This picturesque old neighborhood is known as the Kropotkinsky District after the famous Russian anarchist Prince Pyotr Kropotkin. Heading out of the district's metro station, which is also named in honor of him, you'll find yourself at the intersection of the Boulevard Ring and the area's main street, ulitsa Prechistenka, which leads southwest out to the Garden Ring. This is yet another ancient section of Moscow with a history that dates back nearly to the foundation of the city itself. Almost none of its earliest architecture has survived; the area suffered badly during the 1812 conflagration of Moscow, so most of its current buildings date to the postwar period of reconstruction, when neoclassicism and the so-called Moscow Empire style were in vogue. Before the revolution, the area was the favored residence of Moscow's old nobility, and along its thoroughfares you'll find many of their mansions and homes, often called "nests of the gentry." It was also the heart of the literary and artistic community, and there were several famous literary salons here. Prince Kropotkin compared it to the Saint-Germain quarter of Paris.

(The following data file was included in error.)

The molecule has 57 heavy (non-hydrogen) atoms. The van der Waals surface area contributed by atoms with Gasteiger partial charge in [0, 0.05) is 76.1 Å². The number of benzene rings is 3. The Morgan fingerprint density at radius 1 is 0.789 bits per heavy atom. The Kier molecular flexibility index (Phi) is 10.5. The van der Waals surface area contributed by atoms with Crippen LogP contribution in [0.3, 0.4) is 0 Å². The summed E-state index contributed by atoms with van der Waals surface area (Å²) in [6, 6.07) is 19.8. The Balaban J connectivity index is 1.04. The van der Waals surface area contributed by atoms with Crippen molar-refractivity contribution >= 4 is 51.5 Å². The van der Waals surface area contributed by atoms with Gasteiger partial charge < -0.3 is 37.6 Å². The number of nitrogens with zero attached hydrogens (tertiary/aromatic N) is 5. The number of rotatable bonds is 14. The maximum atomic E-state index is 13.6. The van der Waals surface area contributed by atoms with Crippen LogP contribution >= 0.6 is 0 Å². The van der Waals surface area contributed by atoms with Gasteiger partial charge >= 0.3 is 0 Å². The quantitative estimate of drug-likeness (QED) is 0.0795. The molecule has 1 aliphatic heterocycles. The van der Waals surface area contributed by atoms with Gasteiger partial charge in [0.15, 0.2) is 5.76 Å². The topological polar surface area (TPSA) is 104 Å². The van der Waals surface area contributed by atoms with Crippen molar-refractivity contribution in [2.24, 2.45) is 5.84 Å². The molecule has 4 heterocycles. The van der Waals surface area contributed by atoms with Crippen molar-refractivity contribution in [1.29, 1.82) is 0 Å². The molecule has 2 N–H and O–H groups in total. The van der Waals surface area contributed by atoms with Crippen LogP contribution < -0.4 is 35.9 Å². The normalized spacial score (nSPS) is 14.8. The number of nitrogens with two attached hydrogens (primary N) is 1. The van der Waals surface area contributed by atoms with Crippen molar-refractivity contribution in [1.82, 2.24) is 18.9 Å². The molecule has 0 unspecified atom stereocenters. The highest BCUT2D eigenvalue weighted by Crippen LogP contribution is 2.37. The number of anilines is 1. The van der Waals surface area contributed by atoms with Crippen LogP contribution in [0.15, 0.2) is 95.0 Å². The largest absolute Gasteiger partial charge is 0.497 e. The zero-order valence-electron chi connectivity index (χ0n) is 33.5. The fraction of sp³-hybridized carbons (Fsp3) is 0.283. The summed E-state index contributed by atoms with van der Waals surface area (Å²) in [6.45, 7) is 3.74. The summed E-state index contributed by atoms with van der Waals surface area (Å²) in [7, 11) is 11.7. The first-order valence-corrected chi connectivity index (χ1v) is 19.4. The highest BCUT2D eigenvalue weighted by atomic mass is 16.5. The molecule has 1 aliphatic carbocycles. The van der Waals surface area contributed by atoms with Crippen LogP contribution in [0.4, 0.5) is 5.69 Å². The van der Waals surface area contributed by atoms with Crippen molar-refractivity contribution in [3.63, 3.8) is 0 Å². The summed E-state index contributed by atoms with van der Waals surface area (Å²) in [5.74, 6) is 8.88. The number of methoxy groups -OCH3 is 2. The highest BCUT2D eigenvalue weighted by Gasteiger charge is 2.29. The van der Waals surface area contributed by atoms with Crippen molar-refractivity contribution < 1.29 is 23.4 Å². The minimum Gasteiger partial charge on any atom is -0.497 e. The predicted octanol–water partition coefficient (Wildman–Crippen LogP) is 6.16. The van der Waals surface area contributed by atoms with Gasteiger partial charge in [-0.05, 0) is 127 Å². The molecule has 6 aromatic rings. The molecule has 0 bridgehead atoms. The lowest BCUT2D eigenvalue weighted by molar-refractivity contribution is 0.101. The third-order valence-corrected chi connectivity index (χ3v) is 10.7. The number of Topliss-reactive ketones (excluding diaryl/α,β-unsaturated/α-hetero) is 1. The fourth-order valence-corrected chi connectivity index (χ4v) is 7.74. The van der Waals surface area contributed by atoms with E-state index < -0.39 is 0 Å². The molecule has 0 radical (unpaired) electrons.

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Cathedral of Christ Our Savior
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